Saturday, April 02, 2005

Rules of engagement

A reader has asked my opinion of a recent Adam Kotsko post on issues in paternalism and pedagogy. My response is, I think, predictably Kantian. Or Fort Kantian. And since I’m afraid I’ve been rather uncharitable to Adam, I decline to include it on my main page. Instead, my response is to be found in the comments following a recent post. Obviously, however, I am not above advertising it here.


Blogger Adam Kotsko said...

My post wasn't terribly clear, because my own thought process wasn't terribly clear. Although the examples that I gave were absurd, there is an increasing resentment of any involvement at all by outside parties representing society as a whole -- such that parents will often side with their children against teachers, etc.

I liked Bitch PhD's response to my post in which she said that we have a responsibility to help those who are inadequately socialized, in her example by simply telling children running down the aisles of a movie theater that they need to sit down and let everyone else enjoy the movie. Shame is one thing, but just plain embarrassment can catch one off guard and motivate a change in behavior.

I don't think you were particularly uncharitable.

4/02/2005 9:39 PM  
Anonymous Anonymous said...

Mein Herr, I have a question. I have been rereading the Critique, or at least some amusing sections of it. One of the arguments for the synthetic a priori is that scientific rules which are not analytical, such as "every event must have a cause" could not be a posteriori. Is that true? Kant continually asserts this, but I don't think the arguments are very strong. I am sure various empiricists and inductivists have challenged this over the years, but it seems that this is still a core belief of many philosophical types, though quite unsupportable. Children obviously don't perceive causality until some experience (as Kant would probably grant). And animals or at least mammals also have some notion of cause and effect (as Skinner and others show): in a maze when rattus rattus gets it right he gets the cheese. Reinforcement and conditioning and so forth are about cause and effect: the anmial learns what things to do to be rewarded. Kant would not likely have wanted the SAP to be applicable to a rat or a dog, but perhaps you could tell me how exactly a rule about nature could be a priori...............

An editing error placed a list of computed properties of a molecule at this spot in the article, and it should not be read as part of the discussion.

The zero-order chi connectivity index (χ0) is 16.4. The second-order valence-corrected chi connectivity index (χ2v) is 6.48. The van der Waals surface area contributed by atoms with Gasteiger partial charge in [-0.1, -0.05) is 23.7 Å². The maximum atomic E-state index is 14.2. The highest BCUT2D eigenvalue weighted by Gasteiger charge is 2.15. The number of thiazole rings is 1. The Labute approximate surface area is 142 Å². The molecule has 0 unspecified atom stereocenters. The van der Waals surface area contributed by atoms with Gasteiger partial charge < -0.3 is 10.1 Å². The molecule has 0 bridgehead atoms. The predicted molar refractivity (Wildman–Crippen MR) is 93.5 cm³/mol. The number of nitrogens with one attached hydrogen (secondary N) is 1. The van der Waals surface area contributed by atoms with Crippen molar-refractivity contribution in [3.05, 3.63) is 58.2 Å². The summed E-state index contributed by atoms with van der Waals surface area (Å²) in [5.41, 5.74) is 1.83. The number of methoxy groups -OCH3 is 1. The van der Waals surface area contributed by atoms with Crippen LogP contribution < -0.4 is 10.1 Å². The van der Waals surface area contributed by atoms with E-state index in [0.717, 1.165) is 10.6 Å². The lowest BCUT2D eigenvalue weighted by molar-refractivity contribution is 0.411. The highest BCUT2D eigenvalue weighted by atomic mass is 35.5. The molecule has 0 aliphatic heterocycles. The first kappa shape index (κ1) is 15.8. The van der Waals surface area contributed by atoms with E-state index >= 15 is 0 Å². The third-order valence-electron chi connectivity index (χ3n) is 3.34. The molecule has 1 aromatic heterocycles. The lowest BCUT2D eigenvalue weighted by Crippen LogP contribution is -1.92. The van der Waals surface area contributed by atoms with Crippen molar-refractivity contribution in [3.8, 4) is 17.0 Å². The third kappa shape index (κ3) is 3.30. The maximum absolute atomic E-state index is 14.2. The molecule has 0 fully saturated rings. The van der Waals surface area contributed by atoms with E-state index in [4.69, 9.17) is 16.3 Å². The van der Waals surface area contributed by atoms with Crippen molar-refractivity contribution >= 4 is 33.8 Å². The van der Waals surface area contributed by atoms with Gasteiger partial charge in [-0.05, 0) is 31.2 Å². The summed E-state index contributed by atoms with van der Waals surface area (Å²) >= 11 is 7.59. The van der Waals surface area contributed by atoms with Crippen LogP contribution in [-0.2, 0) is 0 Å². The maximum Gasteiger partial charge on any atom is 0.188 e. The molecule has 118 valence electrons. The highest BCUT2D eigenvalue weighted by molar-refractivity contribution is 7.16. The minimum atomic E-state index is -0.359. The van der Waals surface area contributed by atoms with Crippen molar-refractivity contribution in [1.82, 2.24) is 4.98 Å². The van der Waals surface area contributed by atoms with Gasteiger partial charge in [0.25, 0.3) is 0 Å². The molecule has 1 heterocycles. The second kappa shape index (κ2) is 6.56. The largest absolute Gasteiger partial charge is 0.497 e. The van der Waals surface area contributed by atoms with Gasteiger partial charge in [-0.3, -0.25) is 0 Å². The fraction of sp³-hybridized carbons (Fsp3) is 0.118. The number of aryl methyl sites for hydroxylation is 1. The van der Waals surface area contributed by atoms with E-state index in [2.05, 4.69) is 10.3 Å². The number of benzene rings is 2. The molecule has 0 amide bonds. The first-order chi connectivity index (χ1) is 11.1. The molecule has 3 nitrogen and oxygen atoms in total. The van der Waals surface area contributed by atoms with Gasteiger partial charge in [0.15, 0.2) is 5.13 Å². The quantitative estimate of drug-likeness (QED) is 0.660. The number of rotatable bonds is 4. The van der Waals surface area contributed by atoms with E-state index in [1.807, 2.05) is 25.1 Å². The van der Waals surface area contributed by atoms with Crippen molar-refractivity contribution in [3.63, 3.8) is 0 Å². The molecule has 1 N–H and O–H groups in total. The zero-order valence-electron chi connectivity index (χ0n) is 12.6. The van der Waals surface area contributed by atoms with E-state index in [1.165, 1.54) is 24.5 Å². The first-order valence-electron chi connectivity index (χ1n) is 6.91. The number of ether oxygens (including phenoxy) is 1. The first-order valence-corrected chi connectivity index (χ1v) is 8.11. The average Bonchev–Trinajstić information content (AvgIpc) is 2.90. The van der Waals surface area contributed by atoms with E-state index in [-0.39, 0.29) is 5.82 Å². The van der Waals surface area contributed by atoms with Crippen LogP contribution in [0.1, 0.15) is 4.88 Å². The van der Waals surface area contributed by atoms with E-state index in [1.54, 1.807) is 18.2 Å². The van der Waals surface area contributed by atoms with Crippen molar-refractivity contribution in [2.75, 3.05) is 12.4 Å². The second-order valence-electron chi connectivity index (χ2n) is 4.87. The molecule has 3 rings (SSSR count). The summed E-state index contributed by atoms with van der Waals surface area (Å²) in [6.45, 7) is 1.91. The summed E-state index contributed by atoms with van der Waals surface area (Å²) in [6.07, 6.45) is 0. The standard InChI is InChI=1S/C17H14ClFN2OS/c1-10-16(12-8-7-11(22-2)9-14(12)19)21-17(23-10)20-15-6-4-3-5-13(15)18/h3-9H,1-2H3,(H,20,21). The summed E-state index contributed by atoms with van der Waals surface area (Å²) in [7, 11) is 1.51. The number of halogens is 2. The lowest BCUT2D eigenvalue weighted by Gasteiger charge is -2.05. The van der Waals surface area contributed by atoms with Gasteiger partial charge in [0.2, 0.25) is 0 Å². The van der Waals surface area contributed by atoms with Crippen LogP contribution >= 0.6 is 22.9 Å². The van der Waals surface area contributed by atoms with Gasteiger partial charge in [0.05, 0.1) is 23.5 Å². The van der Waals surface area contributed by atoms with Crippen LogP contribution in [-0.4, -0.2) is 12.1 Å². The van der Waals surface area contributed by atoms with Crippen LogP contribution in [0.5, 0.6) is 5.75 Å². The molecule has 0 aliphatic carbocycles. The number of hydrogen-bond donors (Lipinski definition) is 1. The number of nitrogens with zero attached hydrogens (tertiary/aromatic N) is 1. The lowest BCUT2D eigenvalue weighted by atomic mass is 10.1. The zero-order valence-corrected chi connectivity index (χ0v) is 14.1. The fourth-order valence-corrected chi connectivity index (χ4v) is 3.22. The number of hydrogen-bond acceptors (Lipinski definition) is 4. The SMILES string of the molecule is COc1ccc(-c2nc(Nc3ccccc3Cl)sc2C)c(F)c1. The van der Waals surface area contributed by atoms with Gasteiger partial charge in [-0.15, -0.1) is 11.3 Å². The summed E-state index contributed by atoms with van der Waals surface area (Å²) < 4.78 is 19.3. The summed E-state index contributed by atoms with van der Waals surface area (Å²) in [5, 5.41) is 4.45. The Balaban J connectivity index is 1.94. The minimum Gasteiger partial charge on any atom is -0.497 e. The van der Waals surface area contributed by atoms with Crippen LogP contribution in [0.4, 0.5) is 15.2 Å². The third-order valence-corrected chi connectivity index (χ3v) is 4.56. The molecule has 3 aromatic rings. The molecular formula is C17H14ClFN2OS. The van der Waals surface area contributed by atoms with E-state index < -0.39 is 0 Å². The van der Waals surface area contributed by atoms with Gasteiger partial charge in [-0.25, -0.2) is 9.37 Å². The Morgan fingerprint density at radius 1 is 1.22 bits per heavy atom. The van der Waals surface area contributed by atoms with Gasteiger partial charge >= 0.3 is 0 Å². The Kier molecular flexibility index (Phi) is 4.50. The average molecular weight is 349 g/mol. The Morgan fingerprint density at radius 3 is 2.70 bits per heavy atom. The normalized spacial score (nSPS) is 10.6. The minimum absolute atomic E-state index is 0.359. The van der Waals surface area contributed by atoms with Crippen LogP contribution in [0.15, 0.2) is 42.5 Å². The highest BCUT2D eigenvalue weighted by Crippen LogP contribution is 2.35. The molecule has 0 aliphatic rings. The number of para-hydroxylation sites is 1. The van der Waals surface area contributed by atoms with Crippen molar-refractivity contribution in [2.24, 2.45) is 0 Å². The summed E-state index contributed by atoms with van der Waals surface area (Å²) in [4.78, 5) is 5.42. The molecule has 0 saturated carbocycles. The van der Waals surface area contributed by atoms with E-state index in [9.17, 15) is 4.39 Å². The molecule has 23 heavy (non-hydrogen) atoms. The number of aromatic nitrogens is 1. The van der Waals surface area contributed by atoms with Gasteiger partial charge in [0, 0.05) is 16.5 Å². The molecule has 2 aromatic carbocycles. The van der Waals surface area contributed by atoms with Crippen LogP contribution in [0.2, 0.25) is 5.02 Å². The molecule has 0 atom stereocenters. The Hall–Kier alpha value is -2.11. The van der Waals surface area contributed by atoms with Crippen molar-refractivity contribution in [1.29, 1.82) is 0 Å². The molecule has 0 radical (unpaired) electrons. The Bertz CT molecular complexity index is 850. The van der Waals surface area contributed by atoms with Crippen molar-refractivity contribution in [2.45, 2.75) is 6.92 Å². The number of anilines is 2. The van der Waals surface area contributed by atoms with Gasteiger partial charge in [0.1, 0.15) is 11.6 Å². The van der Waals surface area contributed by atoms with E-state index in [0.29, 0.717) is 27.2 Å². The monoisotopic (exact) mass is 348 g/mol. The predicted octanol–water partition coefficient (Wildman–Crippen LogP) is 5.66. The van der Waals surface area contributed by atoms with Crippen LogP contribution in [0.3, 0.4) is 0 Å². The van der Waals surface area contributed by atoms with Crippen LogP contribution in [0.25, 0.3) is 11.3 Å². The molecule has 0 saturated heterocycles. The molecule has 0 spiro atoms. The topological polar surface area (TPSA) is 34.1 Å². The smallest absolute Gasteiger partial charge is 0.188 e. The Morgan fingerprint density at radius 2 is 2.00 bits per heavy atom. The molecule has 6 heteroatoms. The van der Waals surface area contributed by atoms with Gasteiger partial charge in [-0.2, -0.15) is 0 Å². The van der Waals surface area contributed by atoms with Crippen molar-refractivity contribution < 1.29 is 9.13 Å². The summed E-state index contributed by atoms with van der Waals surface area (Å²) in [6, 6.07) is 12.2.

4/05/2005 11:05 PM  

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